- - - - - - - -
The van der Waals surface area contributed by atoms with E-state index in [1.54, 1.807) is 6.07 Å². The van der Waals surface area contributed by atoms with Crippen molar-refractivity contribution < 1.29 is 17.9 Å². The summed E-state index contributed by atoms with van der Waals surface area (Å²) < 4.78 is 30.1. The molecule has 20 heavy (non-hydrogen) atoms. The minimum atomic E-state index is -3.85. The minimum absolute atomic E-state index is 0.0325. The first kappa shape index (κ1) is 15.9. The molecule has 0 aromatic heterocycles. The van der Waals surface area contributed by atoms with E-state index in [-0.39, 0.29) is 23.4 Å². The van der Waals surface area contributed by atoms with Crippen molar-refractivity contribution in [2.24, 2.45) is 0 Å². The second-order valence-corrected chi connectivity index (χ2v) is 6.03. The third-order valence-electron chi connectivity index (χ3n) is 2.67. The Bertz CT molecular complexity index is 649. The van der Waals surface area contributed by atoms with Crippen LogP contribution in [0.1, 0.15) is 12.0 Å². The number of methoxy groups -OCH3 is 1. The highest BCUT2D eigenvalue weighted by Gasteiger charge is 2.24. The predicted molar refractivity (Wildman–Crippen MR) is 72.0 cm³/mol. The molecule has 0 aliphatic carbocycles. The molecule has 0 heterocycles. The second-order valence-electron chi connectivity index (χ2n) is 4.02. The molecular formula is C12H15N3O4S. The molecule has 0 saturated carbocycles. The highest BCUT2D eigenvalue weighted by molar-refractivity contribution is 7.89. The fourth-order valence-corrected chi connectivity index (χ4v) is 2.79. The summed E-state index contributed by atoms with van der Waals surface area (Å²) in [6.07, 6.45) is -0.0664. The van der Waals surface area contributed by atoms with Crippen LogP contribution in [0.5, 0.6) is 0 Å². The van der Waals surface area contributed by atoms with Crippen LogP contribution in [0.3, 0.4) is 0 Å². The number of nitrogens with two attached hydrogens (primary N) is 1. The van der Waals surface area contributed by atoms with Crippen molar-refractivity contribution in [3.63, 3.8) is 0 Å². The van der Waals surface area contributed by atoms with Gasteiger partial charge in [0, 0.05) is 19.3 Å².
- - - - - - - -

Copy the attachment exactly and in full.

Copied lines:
The van der Waals surface area contributed by atoms with E-state index in [1.54, 1.807) is 6.07 Å². The van der Waals surface area contributed by atoms with Crippen molar-refractivity contribution < 1.29 is 17.9 Å². The summed E-state index contributed by atoms with van der Waals surface area (Å²) < 4.78 is 30.1. The molecule has 20 heavy (non-hydrogen) atoms. The minimum atomic E-state index is -3.85. The minimum absolute atomic E-state index is 0.0325. The first kappa shape index (κ1) is 15.9. The molecule has 0 aromatic heterocycles. The van der Waals surface area contributed by atoms with E-state index in [-0.39, 0.29) is 23.4 Å². The van der Waals surface area contributed by atoms with Crippen molar-refractivity contribution in [2.24, 2.45) is 0 Å². The second-order valence-corrected chi connectivity index (χ2v) is 6.03. The third-order valence-electron chi connectivity index (χ3n) is 2.67. The Bertz CT molecular complexity index is 649. The van der Waals surface area contributed by atoms with Crippen LogP contribution in [0.1, 0.15) is 12.0 Å². The number of methoxy groups -OCH3 is 1. The highest BCUT2D eigenvalue weighted by Gasteiger charge is 2.24. The predicted molar refractivity (Wildman–Crippen MR) is 72.0 cm³/mol. The molecule has 0 aliphatic carbocycles. The molecule has 0 heterocycles. The second-order valence-electron chi connectivity index (χ2n) is 4.02. The molecular formula is C12H15N3O4S. The molecule has 0 saturated carbocycles. The highest BCUT2D eigenvalue weighted by molar-refractivity contribution is 7.89. The fourth-order valence-corrected chi connectivity index (χ4v) is 2.79. The summed E-state index contributed by atoms with van der Waals surface area (Å²) in [6.07, 6.45) is -0.0664. The van der Waals surface area contributed by atoms with Crippen LogP contribution in [0.5, 0.6) is 0 Å². The van der Waals surface area contributed by atoms with Crippen LogP contribution in [0.3, 0.4) is 0 Å². The number of nitrogens with two attached hydrogens (primary N) is 1. The van der Waals surface area contributed by atoms with Crippen molar-refractivity contribution in [3.63, 3.8) is 0 Å². The van der Waals surface area contributed by atoms with Gasteiger partial charge in [0, 0.05) is 19.3 Å².